Concussions have been a hot topic in media of late since the release of the Will Smith film, Concussion, which documents the research of Dr Bennet Omalu on Chronic Traumatic Encephalopathy (CTE). Congress is now set to hold special hearings on the topic bringing together experts in the field from both the civilian and military communities to discuss prevention, assessment and treatment. Most providers use some variation of the Sports Concussion Assessment Tool, SCAT3, for concussion assessment. Developed by leading concussion experts including Dr Kevin Guskiewicz at the University of North Carolina, the SCAT3 is a multi-modal concussion assessment including the Glasgow Coma Scale, patient symptoms, neurocognitive function and patient balance.
Here at iMedicalApps we have reviewed a number of concussion apps including an extensive review of the guidelines and how apps should be developed and we did a review of the best concussion management apps based on the guidelines. Unfortunately, there still is not a SCAT3 app available, leaving the Concussion Assessment and Response Sport Version app the best currently available concussion app. What about after the concussion? How do we assess when athletes can return to play? Our previous favorite was the excellent University of Michigan Return2Play concussion app.
One of the latest entries to the concussion app field is the Symptom Tracking Application for Concusion (S.T.A.C.) app from the Medical College of Wisconsin. The SCAT3 app was developed via a contest between physician-student teams; undergrads from the University of Wisconsin-Milwaukee worked with physicians and scientists at the Medical College of Wisconsin. We previously reviewed another of their student developed medical apps, Friendly Base Deficit Calculator. Their new S.T.A.C. app attempts to help patient and providers determine when a concussed patient can return to play. This app is based on the symptom list from the SCAT3, the most current concussion guideline.
Evidence based medicine
The app uses the most current symptom checklist in the SCAT3 concussion guideline. The app includes recommendations based on the SCAT3 for return to play using the 6 stage, 7 day return to play guideline.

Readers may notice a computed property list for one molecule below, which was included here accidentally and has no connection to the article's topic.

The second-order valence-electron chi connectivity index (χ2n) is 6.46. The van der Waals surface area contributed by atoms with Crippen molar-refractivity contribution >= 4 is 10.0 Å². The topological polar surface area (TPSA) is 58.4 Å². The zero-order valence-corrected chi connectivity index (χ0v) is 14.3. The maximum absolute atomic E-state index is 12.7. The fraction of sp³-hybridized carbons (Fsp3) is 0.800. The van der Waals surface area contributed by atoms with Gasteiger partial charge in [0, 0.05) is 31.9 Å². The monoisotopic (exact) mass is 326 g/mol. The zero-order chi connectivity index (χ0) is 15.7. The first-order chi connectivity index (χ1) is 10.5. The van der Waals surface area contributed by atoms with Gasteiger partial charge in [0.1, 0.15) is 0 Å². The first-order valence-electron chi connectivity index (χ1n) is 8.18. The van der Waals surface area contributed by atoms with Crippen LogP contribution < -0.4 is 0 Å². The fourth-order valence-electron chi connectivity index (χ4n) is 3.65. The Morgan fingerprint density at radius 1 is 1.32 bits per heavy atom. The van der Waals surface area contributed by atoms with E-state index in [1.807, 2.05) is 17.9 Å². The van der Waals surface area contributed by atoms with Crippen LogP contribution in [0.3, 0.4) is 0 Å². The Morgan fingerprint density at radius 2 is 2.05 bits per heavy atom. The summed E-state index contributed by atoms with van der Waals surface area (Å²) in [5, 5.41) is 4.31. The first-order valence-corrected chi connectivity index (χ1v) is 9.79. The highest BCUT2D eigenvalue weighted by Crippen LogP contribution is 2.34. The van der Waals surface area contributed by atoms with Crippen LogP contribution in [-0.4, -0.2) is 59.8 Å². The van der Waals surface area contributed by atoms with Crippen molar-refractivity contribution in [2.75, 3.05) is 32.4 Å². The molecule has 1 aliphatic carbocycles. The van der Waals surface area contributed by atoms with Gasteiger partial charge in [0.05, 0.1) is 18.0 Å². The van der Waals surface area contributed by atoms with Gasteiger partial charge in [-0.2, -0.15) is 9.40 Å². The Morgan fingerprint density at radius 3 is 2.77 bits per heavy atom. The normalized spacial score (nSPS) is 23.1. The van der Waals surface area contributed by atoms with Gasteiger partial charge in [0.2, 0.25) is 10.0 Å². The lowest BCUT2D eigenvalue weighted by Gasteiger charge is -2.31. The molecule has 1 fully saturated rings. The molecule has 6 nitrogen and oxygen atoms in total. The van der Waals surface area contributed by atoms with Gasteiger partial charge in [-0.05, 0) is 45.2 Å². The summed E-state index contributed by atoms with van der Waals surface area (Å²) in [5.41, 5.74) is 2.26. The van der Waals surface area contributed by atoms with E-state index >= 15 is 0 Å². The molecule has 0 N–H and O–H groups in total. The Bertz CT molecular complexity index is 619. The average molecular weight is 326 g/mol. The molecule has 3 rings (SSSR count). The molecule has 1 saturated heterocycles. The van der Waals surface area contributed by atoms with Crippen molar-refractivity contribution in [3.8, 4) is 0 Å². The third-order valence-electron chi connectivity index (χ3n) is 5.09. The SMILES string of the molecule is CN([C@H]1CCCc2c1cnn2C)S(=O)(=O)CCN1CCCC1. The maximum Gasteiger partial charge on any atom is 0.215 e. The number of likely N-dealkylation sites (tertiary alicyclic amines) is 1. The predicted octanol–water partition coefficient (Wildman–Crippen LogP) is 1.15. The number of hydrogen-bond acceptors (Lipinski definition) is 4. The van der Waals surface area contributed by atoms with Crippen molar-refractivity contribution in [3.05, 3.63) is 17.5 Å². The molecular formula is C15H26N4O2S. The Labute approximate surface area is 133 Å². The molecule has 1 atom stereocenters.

What patients/providers would benefit from this App?
Athletes, parents, coaches, trainers and all providers who care for concussed athletes including students, residents, mid-levels, nurses, primary care, ER, neurology, and sports medicine physicians.
Disclaimer: The views expressed are those of the author(s) and do not reflect the official policy of the Department of the Army, the Department of Defense or the U.S. Government.
- Uses information from the most current SCAT3 concussion guideline.
- Permits graphing of patient data over time.
- Includes recommendations for activities at each of the 6 return to play stages.
- No directions on the use of the concussion app.
- Interface can be challenging to navigate.
- Lacks ability to send data reports from the app.
- Lacks reminders, activity lists of other apps.
The S.T.A.C. app is one of the only available that uses the SCAT3 symptom checklist for concussion return to play. However, the SCAT3 app lacks the features and ease of use found in the UM Return2Play app and the comprehensive concussion evaluations and return to play protocol found in the CARE app.
- Overall Score
- User Interface
Interface takes some getting used to and the app includes no directions or information about the authors.
- Multimedia Usage
The app includes a nifty graphing function for patient data over time, but no ability to export the data to providers.
App is free and certainly worth a look for those interested in a return to play app that uses the SCAT3 symptom checklist.
- Real World Applicability
This is an app that I want to use, but dislike using due to the interface. Unfortunately, none of the available concussion apps include the full SCAT3 and a return to play protocol based on the SCAT3 in one user friendly app.
- Device Used For Review
iPhone 6S running iOS 9.2.1
- Available for DownloadAndroidiPhoneiPad